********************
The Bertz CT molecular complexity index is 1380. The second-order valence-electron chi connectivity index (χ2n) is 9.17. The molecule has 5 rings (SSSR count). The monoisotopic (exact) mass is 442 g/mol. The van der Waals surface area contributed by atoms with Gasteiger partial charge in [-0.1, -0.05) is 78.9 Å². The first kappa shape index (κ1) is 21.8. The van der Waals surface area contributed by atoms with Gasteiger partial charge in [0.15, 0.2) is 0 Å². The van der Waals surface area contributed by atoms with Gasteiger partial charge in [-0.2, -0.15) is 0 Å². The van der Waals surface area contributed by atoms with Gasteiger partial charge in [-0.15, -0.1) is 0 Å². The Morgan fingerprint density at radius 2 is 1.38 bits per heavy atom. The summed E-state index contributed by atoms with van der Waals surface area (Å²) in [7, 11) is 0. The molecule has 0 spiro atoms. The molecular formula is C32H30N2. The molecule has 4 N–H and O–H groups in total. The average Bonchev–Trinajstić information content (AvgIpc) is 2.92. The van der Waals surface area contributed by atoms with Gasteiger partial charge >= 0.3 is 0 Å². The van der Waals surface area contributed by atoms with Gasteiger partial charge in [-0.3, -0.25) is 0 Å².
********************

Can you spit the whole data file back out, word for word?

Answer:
The Bertz CT molecular complexity index is 1380. The second-order valence-electron chi connectivity index (χ2n) is 9.17. The molecule has 5 rings (SSSR count). The monoisotopic (exact) mass is 442 g/mol. The van der Waals surface area contributed by atoms with Gasteiger partial charge in [-0.1, -0.05) is 78.9 Å². The first kappa shape index (κ1) is 21.8. The van der Waals surface area contributed by atoms with Gasteiger partial charge in [0.15, 0.2) is 0 Å². The van der Waals surface area contributed by atoms with Gasteiger partial charge in [-0.2, -0.15) is 0 Å². The van der Waals surface area contributed by atoms with Gasteiger partial charge in [-0.15, -0.1) is 0 Å². The Morgan fingerprint density at radius 2 is 1.38 bits per heavy atom. The summed E-state index contributed by atoms with van der Waals surface area (Å²) in [7, 11) is 0. The molecule has 0 spiro atoms. The molecular formula is C32H30N2. The molecule has 4 N–H and O–H groups in total. The average Bonchev–Trinajstić information content (AvgIpc) is 2.92. The van der Waals surface area contributed by atoms with Gasteiger partial charge >= 0.3 is 0 Å². The van der Waals surface area contributed by atoms with Gasteiger partial charge in [-0.3, -0.25) is 0 Å².